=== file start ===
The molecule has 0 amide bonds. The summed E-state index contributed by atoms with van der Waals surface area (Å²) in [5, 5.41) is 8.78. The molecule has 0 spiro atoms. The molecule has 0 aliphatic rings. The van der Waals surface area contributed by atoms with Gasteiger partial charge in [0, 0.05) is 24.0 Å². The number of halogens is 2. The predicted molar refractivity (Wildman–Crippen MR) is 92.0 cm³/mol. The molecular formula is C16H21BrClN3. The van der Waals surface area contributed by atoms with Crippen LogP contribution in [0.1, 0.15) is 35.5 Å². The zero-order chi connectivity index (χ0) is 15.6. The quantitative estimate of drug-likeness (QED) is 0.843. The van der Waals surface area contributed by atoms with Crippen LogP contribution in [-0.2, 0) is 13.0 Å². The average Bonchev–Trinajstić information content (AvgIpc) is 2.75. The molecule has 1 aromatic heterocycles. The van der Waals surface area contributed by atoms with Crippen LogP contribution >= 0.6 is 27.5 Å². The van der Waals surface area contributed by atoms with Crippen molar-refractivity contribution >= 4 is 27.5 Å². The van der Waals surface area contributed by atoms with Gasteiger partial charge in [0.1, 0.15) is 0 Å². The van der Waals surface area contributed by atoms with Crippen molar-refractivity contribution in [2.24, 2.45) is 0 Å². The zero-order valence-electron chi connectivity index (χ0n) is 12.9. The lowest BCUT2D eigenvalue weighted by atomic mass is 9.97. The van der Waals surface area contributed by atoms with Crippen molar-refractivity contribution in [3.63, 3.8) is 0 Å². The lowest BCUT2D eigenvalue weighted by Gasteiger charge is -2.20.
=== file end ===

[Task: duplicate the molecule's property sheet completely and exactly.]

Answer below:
The molecule has 0 amide bonds. The summed E-state index contributed by atoms with van der Waals surface area (Å²) in [5, 5.41) is 8.78. The molecule has 0 spiro atoms. The molecule has 0 aliphatic rings. The van der Waals surface area contributed by atoms with Gasteiger partial charge in [0, 0.05) is 24.0 Å². The number of halogens is 2. The predicted molar refractivity (Wildman–Crippen MR) is 92.0 cm³/mol. The molecular formula is C16H21BrClN3. The van der Waals surface area contributed by atoms with Crippen LogP contribution in [0.1, 0.15) is 35.5 Å². The zero-order chi connectivity index (χ0) is 15.6. The quantitative estimate of drug-likeness (QED) is 0.843. The van der Waals surface area contributed by atoms with Crippen LogP contribution in [-0.2, 0) is 13.0 Å². The average Bonchev–Trinajstić information content (AvgIpc) is 2.75. The molecule has 1 aromatic heterocycles. The van der Waals surface area contributed by atoms with Crippen LogP contribution >= 0.6 is 27.5 Å². The van der Waals surface area contributed by atoms with Crippen molar-refractivity contribution >= 4 is 27.5 Å². The van der Waals surface area contributed by atoms with Gasteiger partial charge in [0.1, 0.15) is 0 Å². The van der Waals surface area contributed by atoms with Crippen molar-refractivity contribution in [2.24, 2.45) is 0 Å². The zero-order valence-electron chi connectivity index (χ0n) is 12.9. The lowest BCUT2D eigenvalue weighted by atomic mass is 9.97. The van der Waals surface area contributed by atoms with Crippen molar-refractivity contribution in [3.63, 3.8) is 0 Å². The lowest BCUT2D eigenvalue weighted by Gasteiger charge is -2.20.